<TouchableOpacity
          activeOpacity={.8}
          style = {localStyles.button}
          onPress = {this.props.onPress}
        >
          {this.props.children}
        </TouchableOpacity>

        {this.fillRectangles()}
      </View>
    )
  }
}

const styles = (props) => StyleSheet.create({
  container: {
    position: 'relative',
    zIndex: 0,
  },
  button: {
    backgroundColor: 'rgba(20,174,255,0.31)',
    justifyContent: 'center',
    alignContent: 'center',
    borderRadius: (props.circleDiameter / 2),
    borderWidth: 3,
    width: props.circleDiameter,
    height: props.circleDiameter,
  },
});

Running this new code results in the image below

All 4 quadrants filled in

TLDR: Final Code

Remove some comments and the bar coloring to clean up the code.


import React from 'react';
import {View, StyleSheet, TouchableOpacity } from 'react-native';

export default class SimpleCircleButton extends React.Component {
  constructor(props) {
    super(props)

    this.numberOfRectangles = 15
    this.radius = this.props.circleDiameter / 2

    // base the height of each bars on the circle radius.
    // Add 1 to the value b/c we will subtract one down below to get rid of the zero index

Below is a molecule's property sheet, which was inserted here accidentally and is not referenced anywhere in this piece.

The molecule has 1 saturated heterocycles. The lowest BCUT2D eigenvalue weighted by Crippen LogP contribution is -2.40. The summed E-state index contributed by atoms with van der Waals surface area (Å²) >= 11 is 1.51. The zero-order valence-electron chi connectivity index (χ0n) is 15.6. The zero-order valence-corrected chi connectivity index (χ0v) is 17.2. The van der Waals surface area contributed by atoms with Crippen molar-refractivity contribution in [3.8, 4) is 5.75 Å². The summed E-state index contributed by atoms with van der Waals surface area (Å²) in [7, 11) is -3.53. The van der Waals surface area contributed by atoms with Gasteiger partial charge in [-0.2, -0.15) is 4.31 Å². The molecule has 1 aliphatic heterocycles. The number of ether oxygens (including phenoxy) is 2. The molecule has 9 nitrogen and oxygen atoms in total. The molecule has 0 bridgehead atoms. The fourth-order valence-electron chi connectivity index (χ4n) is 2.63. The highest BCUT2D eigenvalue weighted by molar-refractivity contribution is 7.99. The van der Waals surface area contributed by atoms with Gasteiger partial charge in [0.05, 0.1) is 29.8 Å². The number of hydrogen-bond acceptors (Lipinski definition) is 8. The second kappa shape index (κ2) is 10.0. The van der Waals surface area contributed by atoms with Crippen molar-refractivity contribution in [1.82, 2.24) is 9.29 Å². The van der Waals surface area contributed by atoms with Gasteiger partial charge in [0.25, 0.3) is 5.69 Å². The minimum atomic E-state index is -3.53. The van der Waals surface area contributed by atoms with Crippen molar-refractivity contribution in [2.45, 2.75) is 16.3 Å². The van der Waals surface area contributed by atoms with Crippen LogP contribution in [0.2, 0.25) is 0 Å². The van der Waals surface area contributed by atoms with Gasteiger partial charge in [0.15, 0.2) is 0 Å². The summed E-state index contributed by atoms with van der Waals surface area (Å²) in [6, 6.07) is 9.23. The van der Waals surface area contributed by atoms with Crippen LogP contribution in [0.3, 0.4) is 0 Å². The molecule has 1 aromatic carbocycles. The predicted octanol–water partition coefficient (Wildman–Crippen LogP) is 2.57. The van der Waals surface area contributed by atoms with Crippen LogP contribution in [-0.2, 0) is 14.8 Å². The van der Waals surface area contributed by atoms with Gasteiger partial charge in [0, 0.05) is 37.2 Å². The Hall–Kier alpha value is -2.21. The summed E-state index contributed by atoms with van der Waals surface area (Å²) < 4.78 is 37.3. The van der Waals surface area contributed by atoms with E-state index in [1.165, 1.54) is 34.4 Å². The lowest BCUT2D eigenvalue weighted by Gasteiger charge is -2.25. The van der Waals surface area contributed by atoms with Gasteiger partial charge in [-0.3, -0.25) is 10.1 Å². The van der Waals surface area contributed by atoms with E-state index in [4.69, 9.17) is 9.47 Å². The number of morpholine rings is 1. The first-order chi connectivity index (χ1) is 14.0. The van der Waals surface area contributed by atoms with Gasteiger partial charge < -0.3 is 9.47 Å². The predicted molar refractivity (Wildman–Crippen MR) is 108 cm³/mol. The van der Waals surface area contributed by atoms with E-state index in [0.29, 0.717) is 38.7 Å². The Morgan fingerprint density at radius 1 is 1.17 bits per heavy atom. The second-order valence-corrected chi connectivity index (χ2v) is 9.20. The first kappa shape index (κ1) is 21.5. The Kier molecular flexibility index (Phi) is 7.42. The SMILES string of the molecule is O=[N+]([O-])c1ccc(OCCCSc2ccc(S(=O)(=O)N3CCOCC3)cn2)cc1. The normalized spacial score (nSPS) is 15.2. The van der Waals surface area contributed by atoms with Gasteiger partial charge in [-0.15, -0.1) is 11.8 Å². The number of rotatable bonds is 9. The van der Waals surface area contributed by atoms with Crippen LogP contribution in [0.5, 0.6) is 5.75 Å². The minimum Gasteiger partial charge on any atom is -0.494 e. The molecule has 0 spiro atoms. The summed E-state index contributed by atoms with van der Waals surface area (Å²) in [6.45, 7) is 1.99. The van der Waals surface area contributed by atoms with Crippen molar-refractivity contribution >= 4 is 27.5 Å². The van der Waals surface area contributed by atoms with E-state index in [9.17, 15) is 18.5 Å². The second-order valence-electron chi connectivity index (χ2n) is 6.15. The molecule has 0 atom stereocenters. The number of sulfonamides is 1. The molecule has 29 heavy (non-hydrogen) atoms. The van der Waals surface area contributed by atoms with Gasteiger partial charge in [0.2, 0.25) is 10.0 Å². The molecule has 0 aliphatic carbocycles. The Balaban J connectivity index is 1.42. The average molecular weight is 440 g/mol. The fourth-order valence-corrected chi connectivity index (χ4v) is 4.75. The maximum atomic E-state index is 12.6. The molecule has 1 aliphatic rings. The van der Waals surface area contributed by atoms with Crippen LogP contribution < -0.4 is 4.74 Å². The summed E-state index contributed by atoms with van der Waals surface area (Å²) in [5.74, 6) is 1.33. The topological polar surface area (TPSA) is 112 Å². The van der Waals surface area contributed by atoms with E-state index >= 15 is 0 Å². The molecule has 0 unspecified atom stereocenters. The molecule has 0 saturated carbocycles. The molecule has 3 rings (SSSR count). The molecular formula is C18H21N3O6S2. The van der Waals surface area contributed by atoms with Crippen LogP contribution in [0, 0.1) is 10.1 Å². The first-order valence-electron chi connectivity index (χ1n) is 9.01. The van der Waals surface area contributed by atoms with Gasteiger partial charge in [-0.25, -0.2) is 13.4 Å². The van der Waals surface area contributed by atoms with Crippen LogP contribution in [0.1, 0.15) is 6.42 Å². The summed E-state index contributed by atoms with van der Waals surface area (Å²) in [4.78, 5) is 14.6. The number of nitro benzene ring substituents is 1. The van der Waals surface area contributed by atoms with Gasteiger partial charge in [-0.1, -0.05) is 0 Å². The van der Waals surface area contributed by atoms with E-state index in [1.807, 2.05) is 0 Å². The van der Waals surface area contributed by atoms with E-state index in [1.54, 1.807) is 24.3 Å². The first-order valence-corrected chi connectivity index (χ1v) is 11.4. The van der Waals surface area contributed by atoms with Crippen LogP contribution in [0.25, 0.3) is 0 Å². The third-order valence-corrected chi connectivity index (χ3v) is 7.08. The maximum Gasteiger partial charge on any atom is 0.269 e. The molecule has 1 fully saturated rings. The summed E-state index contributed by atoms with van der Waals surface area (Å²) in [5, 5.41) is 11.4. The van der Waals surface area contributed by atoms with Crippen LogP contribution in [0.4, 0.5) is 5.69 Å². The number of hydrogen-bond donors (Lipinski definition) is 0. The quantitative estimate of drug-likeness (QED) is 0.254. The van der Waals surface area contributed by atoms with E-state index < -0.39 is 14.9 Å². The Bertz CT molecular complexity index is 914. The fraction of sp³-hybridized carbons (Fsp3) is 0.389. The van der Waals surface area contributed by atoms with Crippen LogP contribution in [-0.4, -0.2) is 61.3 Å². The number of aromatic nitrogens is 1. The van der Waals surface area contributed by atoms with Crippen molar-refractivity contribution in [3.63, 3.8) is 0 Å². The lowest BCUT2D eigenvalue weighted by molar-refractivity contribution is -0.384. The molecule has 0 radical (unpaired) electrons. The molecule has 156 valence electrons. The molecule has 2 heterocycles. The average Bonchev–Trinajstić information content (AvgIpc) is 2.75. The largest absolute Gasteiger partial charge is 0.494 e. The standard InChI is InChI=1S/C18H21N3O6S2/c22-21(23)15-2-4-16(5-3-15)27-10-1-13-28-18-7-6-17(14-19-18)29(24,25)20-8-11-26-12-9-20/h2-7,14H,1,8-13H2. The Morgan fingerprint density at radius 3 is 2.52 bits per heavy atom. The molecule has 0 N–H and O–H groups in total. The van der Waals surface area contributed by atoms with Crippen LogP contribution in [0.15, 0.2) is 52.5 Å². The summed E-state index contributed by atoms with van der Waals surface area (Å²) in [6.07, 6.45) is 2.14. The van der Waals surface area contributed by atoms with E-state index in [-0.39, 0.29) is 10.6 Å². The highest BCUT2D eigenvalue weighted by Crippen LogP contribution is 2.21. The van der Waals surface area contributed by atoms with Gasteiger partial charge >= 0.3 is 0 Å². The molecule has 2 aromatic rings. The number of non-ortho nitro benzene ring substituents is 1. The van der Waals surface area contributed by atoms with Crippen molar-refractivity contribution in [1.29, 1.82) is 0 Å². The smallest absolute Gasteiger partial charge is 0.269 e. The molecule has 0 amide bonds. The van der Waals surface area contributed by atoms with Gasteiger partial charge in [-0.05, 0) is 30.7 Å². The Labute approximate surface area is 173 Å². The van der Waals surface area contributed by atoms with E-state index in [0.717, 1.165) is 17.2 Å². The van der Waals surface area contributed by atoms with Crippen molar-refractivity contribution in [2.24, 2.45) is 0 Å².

this.fillRectangleHeight = this.radius / (this.numberOfRectangles + 1)

    // The style used for the rectangles
    // the zIndex and elevation of 10 puts the rectangles in front of the clickable button
    this.baseRectangleStyle = {
      position: 'absolute',
      zIndex: 10,
      elevation: 10,
    }
  }

  fillRectangle = (iteration, starting) => {
    const barHeight = this.fillRectangleHeight
    const roundedRadius = Math.ceil(this.radius)
    const y = (barHeight * iteration)

    const x = Math.ceil(Math.sqrt(Math.pow(this.radius, 2) - Math.pow(y, 2)))

    let width = roundedRadius - x

    // The bar dimensions
    const size = {
      width: width,
      height: barHeight
    };

    const verticalLocation = y + roundedRadius

    let location = {}
    if(starting === 'topLeft'){
      location = {
        left: 0,
        bottom: verticalLocation,
      };
    }else if(starting === 'bottomLeft'){
      location = {
        left: 0,
        top: verticalLocation,
      }
    }else if(starting === 'topRight'){
      location = {
        right: 0,
        top: verticalLocation,
      }
    }else if(starting === 'bottomRight'){
      location = {
        right: 0,
        bottom: verticalLocation,
      }
    };

    // Create a unique key to identify the element
    let key = "" + iteration + starting

    return(
      <View key={key} style={{...this.baseRectangleStyle, ...size, ...location}}></View>
    )
  };

  renderLines = (starting) => {